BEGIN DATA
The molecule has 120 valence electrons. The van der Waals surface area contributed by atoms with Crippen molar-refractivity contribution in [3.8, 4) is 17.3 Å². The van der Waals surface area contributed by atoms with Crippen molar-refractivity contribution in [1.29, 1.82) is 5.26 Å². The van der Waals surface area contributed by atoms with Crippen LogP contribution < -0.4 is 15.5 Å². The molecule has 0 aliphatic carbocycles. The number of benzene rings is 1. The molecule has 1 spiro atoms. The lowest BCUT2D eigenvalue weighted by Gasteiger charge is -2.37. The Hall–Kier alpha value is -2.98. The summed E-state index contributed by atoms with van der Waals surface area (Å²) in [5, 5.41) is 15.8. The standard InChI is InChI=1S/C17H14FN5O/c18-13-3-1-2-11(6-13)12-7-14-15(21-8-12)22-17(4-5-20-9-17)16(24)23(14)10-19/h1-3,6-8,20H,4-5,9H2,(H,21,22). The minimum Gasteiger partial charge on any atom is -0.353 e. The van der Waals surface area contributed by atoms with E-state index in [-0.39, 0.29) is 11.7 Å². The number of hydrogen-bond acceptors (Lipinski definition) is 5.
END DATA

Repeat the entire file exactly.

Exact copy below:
The molecule has 120 valence electrons. The van der Waals surface area contributed by atoms with Crippen molar-refractivity contribution in [3.8, 4) is 17.3 Å². The van der Waals surface area contributed by atoms with Crippen molar-refractivity contribution in [1.29, 1.82) is 5.26 Å². The van der Waals surface area contributed by atoms with Crippen LogP contribution < -0.4 is 15.5 Å². The molecule has 0 aliphatic carbocycles. The number of benzene rings is 1. The molecule has 1 spiro atoms. The lowest BCUT2D eigenvalue weighted by Gasteiger charge is -2.37. The Hall–Kier alpha value is -2.98. The summed E-state index contributed by atoms with van der Waals surface area (Å²) in [5, 5.41) is 15.8. The standard InChI is InChI=1S/C17H14FN5O/c18-13-3-1-2-11(6-13)12-7-14-15(21-8-12)22-17(4-5-20-9-17)16(24)23(14)10-19/h1-3,6-8,20H,4-5,9H2,(H,21,22). The minimum Gasteiger partial charge on any atom is -0.353 e. The van der Waals surface area contributed by atoms with E-state index in [-0.39, 0.29) is 11.7 Å². The number of hydrogen-bond acceptors (Lipinski definition) is 5.